So, the “wet” season has finally arrived here on the coast of Ecuador. I think it started a couple of weeks ago. It kinda’ snuck up on us. We were sitting in the living room one evening and I heard water dripping from somewhere outdoors. I stepped onto the terrace to see a light, misting rain falling with droplets collecting and falling from the roof edge. I was expecting more “wet”. Last year, I’m told, it rained a lot with some mud slides, crops damaged, etc. Nothing good about that much rain for sure.
The rain we’re experiencing is soft and gentle, sometimes a mist… like is often generated over the produce in modern stateside supermarkets. Other times, actual rain drops fall but so far, nothing like the gully washers I’ve seen in the Midwest or Florida; just gentle and soft.
The rain falls mostly at night but does, sometimes, continue through the morning and rarely into the afternoon. My 30 year-old Daihatsu Wrangler Rocky (It’s a Jeepy thing) doesn’t have intermittent wipers and allowing them to run on the lowest speed is overkill. So, I wind up manually turning them on and off to clear the windshield as needed.
Since we arrived on the coast of Ecuador last June, we hadn’t had any rain at all. The landscape had become dusty and brown and everything needed a bath, big time!! Clouds of dust would roll up from unimproved roads as we drove, settling on everything. Finally now, the plants and trees seem a bit refreshed and there is a sense of clean that is beginning to permeate the land.
Yesterday morning, I took Carmine for his morning walk up the hill toward the cliff behind our enclave. It was misting a bit. As I started the uphill climb, my feet slipped and slid on the mud as if it was grease, my shoes leaving slide marks with each effort toward a step. Wow! After a few minutes of trying to pick my way up the hillside, I surrendered. The mud was too slippery. Carmine did fine but he’s got 4-wheel drive and claws! It reminded me a bit of the reddish Georgia clay I encountered many years ago as a kid. We called it “snot mud”.
I carefully picked my way back down the hill so as not to slide and roll in the mud, grateful to be at the bottom again. I mentally logged this experience so as to be very careful driving on hilly, muddy surfaces. Even with 4 wheel drive, I could envision sliding and slipping out of control on this stuff!
In addition to giving the earth a bath, the other thing the rain has done was to release a new batch of critters that, apparently, had been patiently waiting for this. Frogs!! Tens of thousands, perhaps millions of them. Driving from our place to Canoa along the Ruta del Sol creates an unavoidable massacre as these hoppy little critters congregate on the road, presumably to absorb the retained heat. They are unavoidable as the cars and trucks drive over and flatten their little froggy, bodies. I try not to think about it.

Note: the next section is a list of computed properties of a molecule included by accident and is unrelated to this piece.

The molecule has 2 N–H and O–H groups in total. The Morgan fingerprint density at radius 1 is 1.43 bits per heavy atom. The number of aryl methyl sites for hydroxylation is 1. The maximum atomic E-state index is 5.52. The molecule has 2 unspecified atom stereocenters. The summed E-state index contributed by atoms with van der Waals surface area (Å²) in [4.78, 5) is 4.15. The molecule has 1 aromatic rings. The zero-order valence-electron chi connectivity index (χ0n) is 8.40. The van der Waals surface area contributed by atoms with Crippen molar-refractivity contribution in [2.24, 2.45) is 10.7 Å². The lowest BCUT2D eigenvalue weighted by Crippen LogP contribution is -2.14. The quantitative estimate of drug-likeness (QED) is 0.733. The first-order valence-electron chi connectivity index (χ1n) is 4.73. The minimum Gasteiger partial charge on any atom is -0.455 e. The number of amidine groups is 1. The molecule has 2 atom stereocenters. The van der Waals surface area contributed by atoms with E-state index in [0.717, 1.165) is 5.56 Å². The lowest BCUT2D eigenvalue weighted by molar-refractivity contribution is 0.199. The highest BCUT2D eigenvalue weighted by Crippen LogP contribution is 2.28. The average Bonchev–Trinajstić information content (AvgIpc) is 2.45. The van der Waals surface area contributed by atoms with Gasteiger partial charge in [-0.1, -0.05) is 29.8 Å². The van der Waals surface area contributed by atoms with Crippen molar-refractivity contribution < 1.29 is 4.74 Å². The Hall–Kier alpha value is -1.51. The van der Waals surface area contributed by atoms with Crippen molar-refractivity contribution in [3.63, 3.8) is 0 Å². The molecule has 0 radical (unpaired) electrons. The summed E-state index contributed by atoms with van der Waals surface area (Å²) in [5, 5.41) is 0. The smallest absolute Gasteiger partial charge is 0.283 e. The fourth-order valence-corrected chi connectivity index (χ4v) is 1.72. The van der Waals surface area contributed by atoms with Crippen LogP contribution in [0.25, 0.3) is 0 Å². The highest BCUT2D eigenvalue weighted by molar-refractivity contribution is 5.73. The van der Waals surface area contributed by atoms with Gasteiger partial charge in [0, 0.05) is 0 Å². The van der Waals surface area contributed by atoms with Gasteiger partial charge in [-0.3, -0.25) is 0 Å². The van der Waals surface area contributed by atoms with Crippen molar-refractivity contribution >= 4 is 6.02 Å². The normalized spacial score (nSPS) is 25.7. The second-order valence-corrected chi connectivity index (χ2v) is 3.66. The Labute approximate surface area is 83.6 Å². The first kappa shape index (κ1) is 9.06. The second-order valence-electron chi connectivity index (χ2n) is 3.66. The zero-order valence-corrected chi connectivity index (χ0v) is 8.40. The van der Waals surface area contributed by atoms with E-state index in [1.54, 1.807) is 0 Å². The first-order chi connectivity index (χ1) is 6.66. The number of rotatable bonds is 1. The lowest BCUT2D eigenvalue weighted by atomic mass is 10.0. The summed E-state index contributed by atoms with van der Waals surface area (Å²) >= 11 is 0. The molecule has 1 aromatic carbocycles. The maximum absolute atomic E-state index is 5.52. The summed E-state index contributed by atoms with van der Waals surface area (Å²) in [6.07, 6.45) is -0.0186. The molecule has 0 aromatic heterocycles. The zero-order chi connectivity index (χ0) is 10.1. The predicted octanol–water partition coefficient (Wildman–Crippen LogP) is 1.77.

Next are the bugs! Yep…bugs! Where the hell have these guys been? For some 7 months, we’ve had outdoor lights illuminating the front door area and also sometimes on the terrace. Hardly any bugs were drawn to the lights at all. Then, suddenly, there they were. We came home from Manta one night last week after a day of shopping. It was after dark. Diane made it to the door first and came back down to the car.
“I don’t know what’s going on but there are hundreds of bugs near the front door.”
She was right! Mostly, they were smallish beetle-looking things that flew. June bugs, in January. They are everywhere now, both in and out of the house. They apparently have a very short lifespan. Somehow, they find their way inside and simply die on our tile floors. Carmine was curious about them at first but now, like us, they are no big deal. By the way, I’ve installed yellow bulbs in the outdoor lights and the bugs no longer congregate in mass. They do get into the house despite our best efforts.
From time to time, when one of them decides to take flight for the last time before dying, and if they happen to do that in the direction of the Pocket Babe, she will have a momentary reaction that usually combines a reflexive, violent body movement like an air-slap and foot kick…sometimes fanning the air with both hands while shaking her head quickly followed by a Tourette’s-like vocalization of some sort. Then there will be an exaggerated shiver and a thorough checking of her hair. She then goes back to whatever she was doing as if it never happened. Oh….IT HAPPENED! God, I would love to capture one of those episodes on film!!!
Anyway, the bugs really don’t harm anything. They don’t bite or sting and have no interest in us at all. The only problem is that their crunchy little bodies do tend to pile up. At first, we were vigilant about cleaning them up. We’d see one and we’d scoop it right up. Now, just because of the sheer volume, we keep a broom handy and just periodically sweep them into a pile, picking them up with the dustpan when the body count reaches 15-20. I’m not sure how long these guys will be hanging around and I don’t know what comes next. We’ve noticed only a few mosquitoes around…nothing serious. BUT…we are living in a coastal region, in South America so whatever it is…we’ll not be surprised.
We’re glad for the rain. Diane even played tennis in it yesterday. Life is to be lived in all circumstances; full throttle of half throttle or at whatever speed you can manage. Anyway, that’s how I see it.
I can’t think of one thing to complain about and I’m grateful that the Great Ecuadorian Retirement Adventure continues!
Time to sweep up my first pile of June bugs for the day. I have no idea how they are getting in here!